By Phil Jacobs
Okay, so it’s not like I was there with the founding fathers or anything.
But I do take a special interest in this year’s 41st White Marlin Open, because I was there for the very first one in 1974.
I was the sports editor of the Eastern Shore Times and the Beachcomber, and I can remember meeting with tournament founder Jim Motsko. There was a White Marlin banner created and he told me then about the excitement this tournament would create. Don’t forget, this was long before the Internet, and the ways of marketing sometimes came down to posters, banners and T-Shirts. Now you use your favorite search engine, and there’s an ocean’s worth of White Marlin Open information available.
Back then, the grand prize was $20,000. Now the winnings can literally reach into the millions of dollars. Just over 50 boats participated back then with last year’s total reaching 262.
Vince Soranson’s 68.5-pound white marlin was the tournament winner. He also caught the tournament’s heaviest tuna at 19 pounds.
Now that the White Marlin Open has grown to become one of Ocean City’s major summer events and attractions, it just reminds me of what life was like back in 1974.
My editor then was Gee Williams, now Berlin’s mayor. I was an intern in between my junior and senior year at the University of Maryland, College Park. I was more accustomed to covering the Terps’ basketball team playing on “Tobacco Road” and the then national champion lacrosse squad. But here in Ocean City I was to be the sports editor of the two publications.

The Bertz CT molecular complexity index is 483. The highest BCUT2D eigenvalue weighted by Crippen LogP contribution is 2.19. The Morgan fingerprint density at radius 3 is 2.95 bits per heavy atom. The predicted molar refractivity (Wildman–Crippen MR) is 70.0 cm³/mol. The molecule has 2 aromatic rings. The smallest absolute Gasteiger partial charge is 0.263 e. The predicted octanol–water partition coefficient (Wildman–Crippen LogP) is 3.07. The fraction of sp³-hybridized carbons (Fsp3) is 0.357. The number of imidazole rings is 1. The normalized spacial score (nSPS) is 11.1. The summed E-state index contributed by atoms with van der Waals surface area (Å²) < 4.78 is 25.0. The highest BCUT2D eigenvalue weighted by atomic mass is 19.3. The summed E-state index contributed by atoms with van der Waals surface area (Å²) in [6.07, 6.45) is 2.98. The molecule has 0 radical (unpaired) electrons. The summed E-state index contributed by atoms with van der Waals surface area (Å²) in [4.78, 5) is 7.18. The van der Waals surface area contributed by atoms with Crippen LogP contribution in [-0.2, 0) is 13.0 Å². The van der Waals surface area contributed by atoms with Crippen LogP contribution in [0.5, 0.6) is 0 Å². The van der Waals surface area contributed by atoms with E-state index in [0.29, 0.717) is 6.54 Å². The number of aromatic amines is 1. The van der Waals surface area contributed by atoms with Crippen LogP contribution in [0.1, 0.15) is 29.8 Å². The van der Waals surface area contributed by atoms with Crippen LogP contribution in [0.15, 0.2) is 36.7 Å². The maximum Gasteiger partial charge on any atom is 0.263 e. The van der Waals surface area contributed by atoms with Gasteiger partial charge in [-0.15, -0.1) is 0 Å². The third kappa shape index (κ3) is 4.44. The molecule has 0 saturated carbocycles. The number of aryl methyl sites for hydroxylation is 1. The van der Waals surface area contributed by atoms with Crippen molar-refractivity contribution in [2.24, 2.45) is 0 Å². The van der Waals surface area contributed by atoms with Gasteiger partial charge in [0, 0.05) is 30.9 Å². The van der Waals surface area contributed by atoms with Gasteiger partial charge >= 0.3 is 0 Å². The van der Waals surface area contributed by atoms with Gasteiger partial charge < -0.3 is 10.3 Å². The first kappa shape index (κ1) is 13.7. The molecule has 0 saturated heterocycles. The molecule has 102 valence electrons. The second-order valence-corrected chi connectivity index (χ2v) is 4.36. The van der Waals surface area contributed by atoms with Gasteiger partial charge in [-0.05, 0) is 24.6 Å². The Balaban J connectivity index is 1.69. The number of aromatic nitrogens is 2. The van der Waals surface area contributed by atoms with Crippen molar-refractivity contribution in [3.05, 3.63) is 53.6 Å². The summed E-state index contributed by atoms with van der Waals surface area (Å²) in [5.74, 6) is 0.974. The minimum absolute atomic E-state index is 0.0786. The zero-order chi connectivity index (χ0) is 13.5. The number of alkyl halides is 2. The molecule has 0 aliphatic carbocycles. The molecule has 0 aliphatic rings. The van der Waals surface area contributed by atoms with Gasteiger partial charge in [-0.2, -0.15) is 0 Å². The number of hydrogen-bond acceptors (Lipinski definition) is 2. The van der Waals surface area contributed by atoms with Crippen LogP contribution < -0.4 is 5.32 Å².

So in my world of covering basketball, football and lacrosse for the University of Maryland, I thought I’d pretty much be covering restaurant softball leagues and rec lacrosse here.
There was some of that, yes.
But on the first day of my new job, Gee presented me with two items. One was a list of phone numbers of guys to call at various fishing tackle shops. The other item was a wall-sized map of fishing locations Ocean City fishermen frequent. There went my Baltimore Orioles poster I was going to tack on the wall. Instead, I was instructed to learn the names and locations of places like Jack Spot, the Washington and Baltimore Canyons, the Twin Wrecks and other offshore fishing hot spots.
I also decided to go visit the owners of the tackle shops so that I could introduce myself as someone who would be entirely reliant on their information. By the end of the summer internship, I knew more about the hoochie lure than anyone back home in Baltimore would care to discuss.
And I remember asking fisherman very seriously “what color hoochie did you catch the fish you caught?”
On a couple of occasions, I went out on the fishing boats and did my level best not to get nauseous looking through the viewfinder of a single lens camera while the guy in the fighting chair was pulling in a silvery game fish with the help of a first mate.
There was a day when I would meet a Captain Guy at 4 a.m. for an entire day of actually going to Jacks Spot or one of the canyons. He was hosting a couple of men who had hoped to catch tuna that day.
I don’t remember much about the actual fishing. What I marveled at was Capt. Guy’s incredible knowledge of fishing, the ocean and mostly his common sense outlooks on life. He took us far out into the ocean where we saw two fishing factory vessels, one from an Asian country, and the other from the former Soviet Union. Capt. Guy pointed his binoculars towards them and told me to take a look. He was so angry at what he saw. There were huge nets being pulled in and men in yellow hard hats scurrying around the two gigantic ships, literally yanking out of the ocean anything and everything.
Being with him as we would eventually turn back towards Ocean City was an experience I cherish to this day. Capt. Guy used to take out celebrities fishing for the show “A